HOLLYWOOD—I recall a few years back when “Divergent” first arrived in theaters. My first thought was, great, a flick similar to “The Hunger Games” starring Jennifer Lawrence. While there were many similarities between the flicks, there were some slight variations in the narrative in the “Divergent” franchise starring Shailene Woodley. I though the second chapter in the series “Insurgent,” was an explosive, fun ride.

I wish I could say the same thing about this third chapter, “Allegiant.” This latest installment in the franchise, which was actually broken into separate parts; yes this is something that has become a bit of a trend. The days of “Harry Potter,” “The Hunger Games” and other flicks being broken up in parts 1 and 2 I think are long over.

This third chapter sees Tris (Woodley) and Tobias/Four (Theo James) finally venture out of the walls that have contained them in Chicago. The two heroes along with Caleb (Ansel Elgort), Christina (Zoe Kravitz) and Peter (Miles Teller) elude the impending war to see the outside world that they have been cut off from.

I must say I am missing Kate Winslet’s character, Jeanine Matthews who I found to be an equal adversary to her heroes. In “Allegiant,” the villain, if that even suits David (Jeff Daniels) is an understatement. Does he embody villainous moments? At times yes, but his presence isn’t something that creates a sense of dread for the spectator. That has become an ongoing trend in cinema. We have narratives that suffer because of villains who don’t qualify as equal adversaries to the hero.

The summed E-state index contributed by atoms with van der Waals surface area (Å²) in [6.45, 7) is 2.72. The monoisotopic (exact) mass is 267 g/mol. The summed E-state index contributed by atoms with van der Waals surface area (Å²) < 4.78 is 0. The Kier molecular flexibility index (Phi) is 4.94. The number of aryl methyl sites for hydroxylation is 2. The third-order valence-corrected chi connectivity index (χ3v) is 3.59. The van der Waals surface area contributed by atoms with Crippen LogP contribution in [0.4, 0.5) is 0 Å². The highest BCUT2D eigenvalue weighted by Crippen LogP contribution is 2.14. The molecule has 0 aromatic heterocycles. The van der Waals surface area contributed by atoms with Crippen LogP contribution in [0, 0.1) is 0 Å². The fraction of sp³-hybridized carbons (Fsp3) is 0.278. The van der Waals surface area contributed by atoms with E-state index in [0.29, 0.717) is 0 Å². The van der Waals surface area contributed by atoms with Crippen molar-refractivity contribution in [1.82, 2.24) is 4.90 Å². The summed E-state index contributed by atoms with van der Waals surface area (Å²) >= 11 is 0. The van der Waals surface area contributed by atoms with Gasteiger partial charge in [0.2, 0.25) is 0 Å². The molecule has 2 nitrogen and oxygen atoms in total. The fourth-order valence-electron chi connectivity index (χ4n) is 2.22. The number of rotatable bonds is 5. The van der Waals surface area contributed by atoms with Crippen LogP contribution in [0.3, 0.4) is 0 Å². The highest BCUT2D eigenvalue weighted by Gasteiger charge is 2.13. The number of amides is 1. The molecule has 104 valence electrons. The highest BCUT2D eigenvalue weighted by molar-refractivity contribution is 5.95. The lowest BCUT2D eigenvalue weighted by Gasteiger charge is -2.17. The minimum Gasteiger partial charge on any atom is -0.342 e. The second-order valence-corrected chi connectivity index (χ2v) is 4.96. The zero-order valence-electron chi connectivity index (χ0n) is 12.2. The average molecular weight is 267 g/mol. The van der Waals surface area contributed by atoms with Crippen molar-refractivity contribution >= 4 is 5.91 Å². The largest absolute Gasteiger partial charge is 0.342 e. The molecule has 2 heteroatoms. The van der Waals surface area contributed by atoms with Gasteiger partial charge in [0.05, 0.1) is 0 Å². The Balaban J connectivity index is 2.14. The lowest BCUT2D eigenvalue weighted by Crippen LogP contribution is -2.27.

Some would pinpoint that Evelyn (Naomi Watts), who portrays Four’s mother, is a bit more of a villain than a hero. Yes, her motives throughout the film are questionable which raises the question of precisely what she is after. Watching “Allegiant” made me wonder precisely what was transpiring most of the time.

For a movie that is hinting that the end is near, it seemed a bit all over the place. Questions of trust rose to the surface yet again, characters that seemed like allies become enemies and our heroes are left questioning just what they are fighting for. While I thought the first two installments in the franchise were full of epic action sequences, this third chapter just disappoints. If you come to see a sci-fi action flick, you expect to see a bit of action; not sprinkles here and there as “Allegiant” delivers.

What is even further disappointing is the big climax. So with one chapter left in the franchise, I see myself as well as fans of the novel series wondering precisely how this final chapter will include. Even worse, rather it’s worth venture into the theater to see how it all unfolds on the big screen.